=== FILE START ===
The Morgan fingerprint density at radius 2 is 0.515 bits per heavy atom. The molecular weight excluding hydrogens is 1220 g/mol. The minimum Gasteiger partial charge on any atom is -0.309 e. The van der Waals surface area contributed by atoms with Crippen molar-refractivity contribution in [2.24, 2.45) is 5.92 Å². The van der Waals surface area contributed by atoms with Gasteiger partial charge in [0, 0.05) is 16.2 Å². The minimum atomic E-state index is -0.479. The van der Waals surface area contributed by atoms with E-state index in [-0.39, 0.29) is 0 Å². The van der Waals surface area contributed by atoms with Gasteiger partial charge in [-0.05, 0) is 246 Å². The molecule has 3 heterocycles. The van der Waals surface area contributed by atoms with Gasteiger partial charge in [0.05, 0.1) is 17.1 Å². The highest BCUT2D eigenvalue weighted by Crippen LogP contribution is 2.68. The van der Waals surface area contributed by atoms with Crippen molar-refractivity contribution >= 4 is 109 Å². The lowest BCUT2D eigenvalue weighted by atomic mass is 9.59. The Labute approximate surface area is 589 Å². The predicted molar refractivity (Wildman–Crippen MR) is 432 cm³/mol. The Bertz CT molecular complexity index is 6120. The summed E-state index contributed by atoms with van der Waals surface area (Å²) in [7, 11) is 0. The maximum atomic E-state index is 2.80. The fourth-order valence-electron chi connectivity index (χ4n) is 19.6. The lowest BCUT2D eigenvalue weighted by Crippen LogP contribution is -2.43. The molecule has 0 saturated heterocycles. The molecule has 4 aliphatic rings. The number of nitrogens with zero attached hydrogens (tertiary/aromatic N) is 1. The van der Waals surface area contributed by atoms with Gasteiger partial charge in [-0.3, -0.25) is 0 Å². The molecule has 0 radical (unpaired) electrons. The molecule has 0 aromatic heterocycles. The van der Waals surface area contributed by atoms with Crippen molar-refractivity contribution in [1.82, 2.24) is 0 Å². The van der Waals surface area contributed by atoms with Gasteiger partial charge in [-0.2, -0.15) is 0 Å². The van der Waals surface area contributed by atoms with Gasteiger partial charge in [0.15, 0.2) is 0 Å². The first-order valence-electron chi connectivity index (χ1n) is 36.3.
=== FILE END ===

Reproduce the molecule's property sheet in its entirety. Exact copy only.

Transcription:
The Morgan fingerprint density at radius 2 is 0.515 bits per heavy atom. The molecular weight excluding hydrogens is 1220 g/mol. The minimum Gasteiger partial charge on any atom is -0.309 e. The van der Waals surface area contributed by atoms with Crippen molar-refractivity contribution in [2.24, 2.45) is 5.92 Å². The van der Waals surface area contributed by atoms with Gasteiger partial charge in [0, 0.05) is 16.2 Å². The minimum atomic E-state index is -0.479. The van der Waals surface area contributed by atoms with E-state index in [-0.39, 0.29) is 0 Å². The van der Waals surface area contributed by atoms with Gasteiger partial charge in [-0.05, 0) is 246 Å². The molecule has 3 heterocycles. The van der Waals surface area contributed by atoms with Gasteiger partial charge in [0.05, 0.1) is 17.1 Å². The highest BCUT2D eigenvalue weighted by Crippen LogP contribution is 2.68. The van der Waals surface area contributed by atoms with Crippen molar-refractivity contribution >= 4 is 109 Å². The lowest BCUT2D eigenvalue weighted by atomic mass is 9.59. The Labute approximate surface area is 589 Å². The predicted molar refractivity (Wildman–Crippen MR) is 432 cm³/mol. The Bertz CT molecular complexity index is 6120. The summed E-state index contributed by atoms with van der Waals surface area (Å²) in [7, 11) is 0. The maximum atomic E-state index is 2.80. The fourth-order valence-electron chi connectivity index (χ4n) is 19.6. The lowest BCUT2D eigenvalue weighted by Crippen LogP contribution is -2.43. The molecule has 0 saturated heterocycles. The molecule has 4 aliphatic rings. The number of nitrogens with zero attached hydrogens (tertiary/aromatic N) is 1. The van der Waals surface area contributed by atoms with Gasteiger partial charge in [-0.3, -0.25) is 0 Å². The molecule has 0 radical (unpaired) electrons. The molecule has 0 aromatic heterocycles. The van der Waals surface area contributed by atoms with Crippen molar-refractivity contribution in [1.82, 2.24) is 0 Å². The van der Waals surface area contributed by atoms with Gasteiger partial charge in [-0.2, -0.15) is 0 Å². The van der Waals surface area contributed by atoms with Gasteiger partial charge in [0.15, 0.2) is 0 Å². The first-order valence-electron chi connectivity index (χ1n) is 36.3.